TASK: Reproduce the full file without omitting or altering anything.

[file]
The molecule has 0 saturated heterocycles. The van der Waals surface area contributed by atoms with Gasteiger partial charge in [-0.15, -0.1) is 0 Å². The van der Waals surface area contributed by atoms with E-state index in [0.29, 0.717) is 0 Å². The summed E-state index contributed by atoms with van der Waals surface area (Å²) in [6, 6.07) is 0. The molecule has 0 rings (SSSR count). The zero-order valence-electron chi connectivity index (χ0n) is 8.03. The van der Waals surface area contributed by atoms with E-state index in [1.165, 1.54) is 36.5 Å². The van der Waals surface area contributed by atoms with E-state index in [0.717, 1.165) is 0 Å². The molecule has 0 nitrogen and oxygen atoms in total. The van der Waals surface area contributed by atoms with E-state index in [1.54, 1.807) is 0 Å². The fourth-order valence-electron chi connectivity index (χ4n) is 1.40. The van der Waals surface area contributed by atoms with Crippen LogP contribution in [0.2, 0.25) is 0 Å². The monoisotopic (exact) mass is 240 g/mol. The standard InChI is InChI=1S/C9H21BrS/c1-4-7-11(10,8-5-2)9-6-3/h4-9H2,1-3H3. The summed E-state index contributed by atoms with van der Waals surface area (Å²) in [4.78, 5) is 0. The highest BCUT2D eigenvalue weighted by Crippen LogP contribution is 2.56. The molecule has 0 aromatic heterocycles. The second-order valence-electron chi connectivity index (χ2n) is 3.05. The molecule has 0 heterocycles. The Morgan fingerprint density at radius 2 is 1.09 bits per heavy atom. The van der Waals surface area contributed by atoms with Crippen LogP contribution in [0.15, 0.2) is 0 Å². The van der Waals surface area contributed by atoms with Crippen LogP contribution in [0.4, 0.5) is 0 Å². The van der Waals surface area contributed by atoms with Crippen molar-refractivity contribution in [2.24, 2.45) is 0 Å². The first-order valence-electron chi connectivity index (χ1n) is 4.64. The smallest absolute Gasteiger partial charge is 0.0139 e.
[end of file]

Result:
The molecule has 0 saturated heterocycles. The van der Waals surface area contributed by atoms with Gasteiger partial charge in [-0.15, -0.1) is 0 Å². The van der Waals surface area contributed by atoms with E-state index in [0.29, 0.717) is 0 Å². The summed E-state index contributed by atoms with van der Waals surface area (Å²) in [6, 6.07) is 0. The molecule has 0 rings (SSSR count). The zero-order valence-electron chi connectivity index (χ0n) is 8.03. The van der Waals surface area contributed by atoms with E-state index in [1.165, 1.54) is 36.5 Å². The van der Waals surface area contributed by atoms with E-state index in [0.717, 1.165) is 0 Å². The molecule has 0 nitrogen and oxygen atoms in total. The van der Waals surface area contributed by atoms with E-state index in [1.54, 1.807) is 0 Å². The fourth-order valence-electron chi connectivity index (χ4n) is 1.40. The van der Waals surface area contributed by atoms with Crippen LogP contribution in [0.2, 0.25) is 0 Å². The monoisotopic (exact) mass is 240 g/mol. The standard InChI is InChI=1S/C9H21BrS/c1-4-7-11(10,8-5-2)9-6-3/h4-9H2,1-3H3. The summed E-state index contributed by atoms with van der Waals surface area (Å²) in [4.78, 5) is 0. The highest BCUT2D eigenvalue weighted by Crippen LogP contribution is 2.56. The molecule has 0 aromatic heterocycles. The second-order valence-electron chi connectivity index (χ2n) is 3.05. The molecule has 0 heterocycles. The Morgan fingerprint density at radius 2 is 1.09 bits per heavy atom. The van der Waals surface area contributed by atoms with Crippen LogP contribution in [0.15, 0.2) is 0 Å². The van der Waals surface area contributed by atoms with Crippen LogP contribution in [0.4, 0.5) is 0 Å². The van der Waals surface area contributed by atoms with Crippen molar-refractivity contribution in [2.24, 2.45) is 0 Å². The first-order valence-electron chi connectivity index (χ1n) is 4.64. The smallest absolute Gasteiger partial charge is 0.0139 e.